This case study examines the effect of an enclosure retrofit on a high-rise, multi-unit residential building (MURB). Literature on fan pressurization test methodologies and MURB air leakage rates is reviewed. The enclosure for the case study building was tested using the guarded-zone fan pressurization method. Results of the air leakage testing show significant improvement in the enclosure tightness and compare well to measured data for other MURBs across North America. There is recognition of a need to standardize both testing methods and presentation of data for air leakage in MURBs. The issue of abnormal flow exponent values is discussed and recommendations for future research are made.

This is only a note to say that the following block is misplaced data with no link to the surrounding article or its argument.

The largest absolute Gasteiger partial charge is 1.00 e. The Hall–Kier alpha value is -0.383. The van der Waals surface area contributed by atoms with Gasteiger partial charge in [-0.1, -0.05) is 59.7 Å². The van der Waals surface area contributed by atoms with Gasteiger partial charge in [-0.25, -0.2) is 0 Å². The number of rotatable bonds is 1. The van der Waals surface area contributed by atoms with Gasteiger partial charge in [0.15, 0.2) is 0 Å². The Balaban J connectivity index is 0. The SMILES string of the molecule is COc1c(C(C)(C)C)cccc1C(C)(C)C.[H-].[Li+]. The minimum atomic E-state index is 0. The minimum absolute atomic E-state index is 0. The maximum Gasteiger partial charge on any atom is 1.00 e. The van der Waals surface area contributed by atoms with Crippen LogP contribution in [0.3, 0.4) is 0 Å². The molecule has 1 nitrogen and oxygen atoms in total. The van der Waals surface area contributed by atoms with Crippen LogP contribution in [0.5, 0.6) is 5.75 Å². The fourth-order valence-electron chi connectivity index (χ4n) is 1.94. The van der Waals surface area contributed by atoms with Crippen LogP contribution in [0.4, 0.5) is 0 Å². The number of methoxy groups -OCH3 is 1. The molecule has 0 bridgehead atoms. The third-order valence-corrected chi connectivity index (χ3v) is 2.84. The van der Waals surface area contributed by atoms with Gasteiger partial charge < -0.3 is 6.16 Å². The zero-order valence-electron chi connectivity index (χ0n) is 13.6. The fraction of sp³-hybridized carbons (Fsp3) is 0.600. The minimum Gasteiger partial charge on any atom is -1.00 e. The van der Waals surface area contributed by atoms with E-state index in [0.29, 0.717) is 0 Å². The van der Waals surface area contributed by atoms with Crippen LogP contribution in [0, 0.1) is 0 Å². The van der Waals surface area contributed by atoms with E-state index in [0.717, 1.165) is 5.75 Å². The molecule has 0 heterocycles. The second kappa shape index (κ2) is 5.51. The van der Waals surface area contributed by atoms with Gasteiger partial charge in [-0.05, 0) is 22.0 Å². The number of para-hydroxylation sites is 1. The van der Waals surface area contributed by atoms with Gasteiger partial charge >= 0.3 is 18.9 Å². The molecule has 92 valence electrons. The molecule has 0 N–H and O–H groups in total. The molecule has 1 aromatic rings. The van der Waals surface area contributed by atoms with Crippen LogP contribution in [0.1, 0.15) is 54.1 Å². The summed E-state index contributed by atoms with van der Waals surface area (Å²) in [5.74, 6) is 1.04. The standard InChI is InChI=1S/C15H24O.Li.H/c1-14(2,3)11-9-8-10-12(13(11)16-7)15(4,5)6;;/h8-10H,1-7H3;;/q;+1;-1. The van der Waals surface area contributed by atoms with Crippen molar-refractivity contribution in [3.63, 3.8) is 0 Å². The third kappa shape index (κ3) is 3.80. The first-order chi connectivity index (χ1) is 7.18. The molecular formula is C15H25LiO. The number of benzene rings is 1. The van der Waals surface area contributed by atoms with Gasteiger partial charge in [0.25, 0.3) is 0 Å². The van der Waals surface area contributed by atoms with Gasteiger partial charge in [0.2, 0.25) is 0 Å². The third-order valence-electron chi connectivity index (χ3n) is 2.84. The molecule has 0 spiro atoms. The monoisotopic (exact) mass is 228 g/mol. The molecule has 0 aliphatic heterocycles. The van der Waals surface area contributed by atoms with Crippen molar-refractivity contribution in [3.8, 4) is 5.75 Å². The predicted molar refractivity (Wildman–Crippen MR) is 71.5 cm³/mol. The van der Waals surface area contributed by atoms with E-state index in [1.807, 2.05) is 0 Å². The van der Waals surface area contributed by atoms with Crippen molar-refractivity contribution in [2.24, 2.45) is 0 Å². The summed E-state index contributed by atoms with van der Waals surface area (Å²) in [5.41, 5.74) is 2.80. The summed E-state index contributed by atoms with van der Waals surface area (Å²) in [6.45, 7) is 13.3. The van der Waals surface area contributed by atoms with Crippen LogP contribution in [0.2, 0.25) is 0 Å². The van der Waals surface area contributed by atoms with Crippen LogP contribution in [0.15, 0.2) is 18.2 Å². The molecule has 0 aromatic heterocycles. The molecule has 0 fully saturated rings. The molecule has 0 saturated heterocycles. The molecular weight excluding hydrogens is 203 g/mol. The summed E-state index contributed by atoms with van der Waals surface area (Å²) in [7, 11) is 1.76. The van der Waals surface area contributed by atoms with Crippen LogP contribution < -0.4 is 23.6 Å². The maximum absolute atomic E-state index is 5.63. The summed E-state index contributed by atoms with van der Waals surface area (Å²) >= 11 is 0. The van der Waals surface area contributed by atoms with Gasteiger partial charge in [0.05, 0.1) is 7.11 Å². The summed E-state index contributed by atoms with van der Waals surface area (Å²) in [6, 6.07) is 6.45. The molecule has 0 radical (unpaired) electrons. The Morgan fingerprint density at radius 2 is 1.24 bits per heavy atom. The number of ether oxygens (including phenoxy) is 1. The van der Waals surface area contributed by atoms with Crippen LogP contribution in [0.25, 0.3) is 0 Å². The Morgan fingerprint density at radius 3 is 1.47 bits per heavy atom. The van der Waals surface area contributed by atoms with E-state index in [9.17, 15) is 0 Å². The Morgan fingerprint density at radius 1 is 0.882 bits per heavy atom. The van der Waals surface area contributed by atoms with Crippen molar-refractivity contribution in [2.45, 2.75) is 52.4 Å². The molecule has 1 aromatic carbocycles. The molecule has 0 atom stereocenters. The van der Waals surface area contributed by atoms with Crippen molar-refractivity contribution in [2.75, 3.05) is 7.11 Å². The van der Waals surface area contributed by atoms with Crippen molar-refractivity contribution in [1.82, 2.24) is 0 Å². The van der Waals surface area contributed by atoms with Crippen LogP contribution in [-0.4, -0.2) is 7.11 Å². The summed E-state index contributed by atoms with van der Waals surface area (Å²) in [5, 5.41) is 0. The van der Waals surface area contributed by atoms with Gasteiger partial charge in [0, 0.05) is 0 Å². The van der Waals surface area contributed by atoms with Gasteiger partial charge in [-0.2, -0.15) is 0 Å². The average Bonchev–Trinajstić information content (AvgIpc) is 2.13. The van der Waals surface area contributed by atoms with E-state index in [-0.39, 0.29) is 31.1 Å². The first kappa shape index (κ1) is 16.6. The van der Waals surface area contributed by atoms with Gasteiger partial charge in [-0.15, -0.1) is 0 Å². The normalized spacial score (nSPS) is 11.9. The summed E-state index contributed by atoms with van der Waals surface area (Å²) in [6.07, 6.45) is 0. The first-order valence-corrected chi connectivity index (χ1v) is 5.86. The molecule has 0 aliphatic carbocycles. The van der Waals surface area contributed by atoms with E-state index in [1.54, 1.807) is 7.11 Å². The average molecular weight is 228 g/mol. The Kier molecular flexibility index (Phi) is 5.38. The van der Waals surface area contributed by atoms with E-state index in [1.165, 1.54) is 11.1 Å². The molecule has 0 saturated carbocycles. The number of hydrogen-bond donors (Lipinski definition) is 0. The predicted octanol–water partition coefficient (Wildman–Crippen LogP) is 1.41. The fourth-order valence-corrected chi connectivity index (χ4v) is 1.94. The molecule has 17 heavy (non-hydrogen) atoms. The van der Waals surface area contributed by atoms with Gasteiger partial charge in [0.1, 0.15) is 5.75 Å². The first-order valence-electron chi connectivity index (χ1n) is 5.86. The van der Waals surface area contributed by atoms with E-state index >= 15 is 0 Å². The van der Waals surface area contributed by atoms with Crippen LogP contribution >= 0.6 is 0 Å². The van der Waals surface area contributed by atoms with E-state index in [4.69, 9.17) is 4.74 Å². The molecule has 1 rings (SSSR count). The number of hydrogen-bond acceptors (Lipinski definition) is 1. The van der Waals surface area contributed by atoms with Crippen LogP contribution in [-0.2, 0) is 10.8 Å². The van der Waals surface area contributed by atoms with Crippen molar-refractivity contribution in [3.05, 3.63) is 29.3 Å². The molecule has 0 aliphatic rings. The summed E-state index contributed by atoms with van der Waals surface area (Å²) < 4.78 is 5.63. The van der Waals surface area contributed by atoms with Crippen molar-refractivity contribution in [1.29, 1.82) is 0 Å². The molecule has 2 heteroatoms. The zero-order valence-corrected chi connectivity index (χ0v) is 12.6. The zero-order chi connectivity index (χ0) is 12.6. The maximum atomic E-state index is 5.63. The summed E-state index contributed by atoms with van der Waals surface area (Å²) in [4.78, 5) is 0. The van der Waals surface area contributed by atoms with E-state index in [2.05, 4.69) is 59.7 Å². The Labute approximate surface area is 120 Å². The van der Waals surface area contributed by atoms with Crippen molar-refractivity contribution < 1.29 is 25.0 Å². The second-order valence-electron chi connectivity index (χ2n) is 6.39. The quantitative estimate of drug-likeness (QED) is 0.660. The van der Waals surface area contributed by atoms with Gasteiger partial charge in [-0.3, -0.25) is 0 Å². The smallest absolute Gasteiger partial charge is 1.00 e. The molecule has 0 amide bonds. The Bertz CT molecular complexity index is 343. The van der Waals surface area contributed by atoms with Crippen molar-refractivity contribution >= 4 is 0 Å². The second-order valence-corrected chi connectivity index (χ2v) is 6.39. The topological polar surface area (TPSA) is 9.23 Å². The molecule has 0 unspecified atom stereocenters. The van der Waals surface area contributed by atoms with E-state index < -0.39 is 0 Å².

The effect of comorbid anxiety in youth with ADHD: an ERP analysis of attentional control and impulse control
    The effect of comorbid anxiety in youth with ADHD: an ERP analysis of attentional control and impulse control
    Differences in attentional and impulse control may underlie the increased impairment associated with youth with ADHD and comorbid anxiety (ADHD+ANX) compared to youth with ADHD without anxiety; however, findings from studies using behavioural and self-report measures have been mixed. This study addressed this issue by exploring the impact of the addition of anxiety on attentional and impulse control at a neural level, using event-related potentials (ERPs). Youth aged 11 to 17 with ADHD without anxiety (n = 34) and ADHD+ANX (n = 33) completed a Go/No-Go and Selective Auditory Attention task. Results indicated that the addition of anxiety in youth with ADHD was associated with enhanced early attentional processing, as well as stronger activation of impulse control, as exhibited by greater EFP and N2 amplitudes, respectively. Future directions and clinical implications of these results are discussed.